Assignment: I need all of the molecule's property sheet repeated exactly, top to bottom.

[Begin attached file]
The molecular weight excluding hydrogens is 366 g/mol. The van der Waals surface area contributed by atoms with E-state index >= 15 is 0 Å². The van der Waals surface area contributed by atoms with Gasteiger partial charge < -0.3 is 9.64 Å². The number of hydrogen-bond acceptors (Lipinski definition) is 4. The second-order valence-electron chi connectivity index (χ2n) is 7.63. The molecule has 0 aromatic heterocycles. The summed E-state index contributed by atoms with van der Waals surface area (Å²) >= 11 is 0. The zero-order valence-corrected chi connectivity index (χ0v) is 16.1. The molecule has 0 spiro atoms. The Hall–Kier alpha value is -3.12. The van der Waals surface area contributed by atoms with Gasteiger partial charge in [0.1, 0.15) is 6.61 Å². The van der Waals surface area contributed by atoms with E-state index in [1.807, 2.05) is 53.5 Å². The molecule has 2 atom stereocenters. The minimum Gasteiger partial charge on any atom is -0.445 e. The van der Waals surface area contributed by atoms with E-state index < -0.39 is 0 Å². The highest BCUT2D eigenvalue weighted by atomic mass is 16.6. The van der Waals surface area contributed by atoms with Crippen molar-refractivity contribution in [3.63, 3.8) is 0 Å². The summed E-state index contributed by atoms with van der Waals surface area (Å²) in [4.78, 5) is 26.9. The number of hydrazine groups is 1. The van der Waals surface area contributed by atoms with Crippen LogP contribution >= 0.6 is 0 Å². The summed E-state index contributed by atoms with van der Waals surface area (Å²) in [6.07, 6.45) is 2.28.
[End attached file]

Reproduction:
The molecular weight excluding hydrogens is 366 g/mol. The van der Waals surface area contributed by atoms with E-state index >= 15 is 0 Å². The van der Waals surface area contributed by atoms with Gasteiger partial charge < -0.3 is 9.64 Å². The number of hydrogen-bond acceptors (Lipinski definition) is 4. The second-order valence-electron chi connectivity index (χ2n) is 7.63. The molecule has 0 aromatic heterocycles. The summed E-state index contributed by atoms with van der Waals surface area (Å²) >= 11 is 0. The zero-order valence-corrected chi connectivity index (χ0v) is 16.1. The molecule has 0 spiro atoms. The Hall–Kier alpha value is -3.12. The van der Waals surface area contributed by atoms with Gasteiger partial charge in [0.1, 0.15) is 6.61 Å². The van der Waals surface area contributed by atoms with E-state index in [1.807, 2.05) is 53.5 Å². The molecule has 2 atom stereocenters. The minimum Gasteiger partial charge on any atom is -0.445 e. The van der Waals surface area contributed by atoms with E-state index < -0.39 is 0 Å². The highest BCUT2D eigenvalue weighted by atomic mass is 16.6. The van der Waals surface area contributed by atoms with Crippen molar-refractivity contribution in [3.63, 3.8) is 0 Å². The summed E-state index contributed by atoms with van der Waals surface area (Å²) in [4.78, 5) is 26.9. The number of hydrazine groups is 1. The van der Waals surface area contributed by atoms with Crippen LogP contribution >= 0.6 is 0 Å². The summed E-state index contributed by atoms with van der Waals surface area (Å²) in [6.07, 6.45) is 2.28.